Or how about grasses and shrubs in combination? Deer-resistant blue fountain or clumping bamboo (Fargesia nitida, Zones 5-8) reaches 10 feet tall or more.  Clumps are dense, but the thin. Erect canes have a linear appearance that contrasts handsomely with bold, broadleaf evergreens in the foreground, such as Beale’s mahonia (Mahonia bealei, Zones 6-9)–a deep green shrub with prickly evergreen leaves that grows up to 10 feet tall and nearly as wide. Another complement would be Oregon grape holly (Mahonia aquifolium, Zones 6-8), which grows to 6 feet or slightly more and spreads to 5 feet wide. Fragrant yellow flowers bloom in the earliest spring. (Click here to read more about Oregon grape holly.)

Mixed Screens

Mixed screens, comprised of varied plant material and media, provide continuous appeal.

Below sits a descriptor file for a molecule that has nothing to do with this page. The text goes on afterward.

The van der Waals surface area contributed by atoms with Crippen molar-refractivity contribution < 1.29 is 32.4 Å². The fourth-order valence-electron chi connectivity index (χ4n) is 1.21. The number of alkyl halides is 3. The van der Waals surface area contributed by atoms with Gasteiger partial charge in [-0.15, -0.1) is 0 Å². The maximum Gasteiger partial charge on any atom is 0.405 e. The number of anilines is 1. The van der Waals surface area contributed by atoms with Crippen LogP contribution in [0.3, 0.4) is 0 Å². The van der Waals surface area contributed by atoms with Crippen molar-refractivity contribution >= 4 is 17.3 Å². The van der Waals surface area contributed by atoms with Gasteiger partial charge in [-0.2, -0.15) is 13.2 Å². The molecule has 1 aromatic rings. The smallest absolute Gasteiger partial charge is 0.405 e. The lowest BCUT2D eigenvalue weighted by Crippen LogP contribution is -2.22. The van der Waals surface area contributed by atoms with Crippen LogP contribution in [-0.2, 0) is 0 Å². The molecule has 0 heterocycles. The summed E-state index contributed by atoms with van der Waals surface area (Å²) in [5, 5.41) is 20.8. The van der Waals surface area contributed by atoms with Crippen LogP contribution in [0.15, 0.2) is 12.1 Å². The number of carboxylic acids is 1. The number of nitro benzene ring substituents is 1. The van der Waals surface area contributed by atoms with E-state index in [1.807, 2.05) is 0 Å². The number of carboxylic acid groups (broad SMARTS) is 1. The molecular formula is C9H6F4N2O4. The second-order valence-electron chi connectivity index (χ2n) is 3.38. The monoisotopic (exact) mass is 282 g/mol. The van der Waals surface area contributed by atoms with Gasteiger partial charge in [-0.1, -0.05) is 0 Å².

Alone, evergreen Sky Pencil holly (Ilex crenata ‘Sky Pencil’, Zones 5-8) is ideal for a medium green screen in a narrow area.  It reaches 10 feet, but stays 3 feet wide and under, grows in the sun or shade, isn’t fussy about soil, and needs no trimming. It is sensational when alternated in a hedge with just about any shorter flowering shrub. One choice might be deciduous flowering quince (Chaenomeles speciosa, Zones 5-8).  Quince grows to about 6’ tall and bears pink, red, or white early-spring flowers, followed by tart fruits that can be used in jams and jellies. Its thorns deter deer, but there is a thornless and fruitless variety called Double Take Orange( aka. Double Take Orange Storm), which has double flowers of deepest orange that make it well worth growing.

Privatizing Climbers for Fences

Sometimes a well-espaliered tree, like this apple, makes its own green screen.

Sometimes, for reasons of space and time, only a fence will do.  Espaliered trees or shrubs like apples, pyracantha, and camellias (Camellia species, zones 7-9), or a woody vine, like climbing hydrangea (Hydrangea anomala subsp. petiolaris, Zones 5-9), are great choices for added fence or green wall screening that goes a long way to improving the view.

Hip, Sustainable Rugosa Roses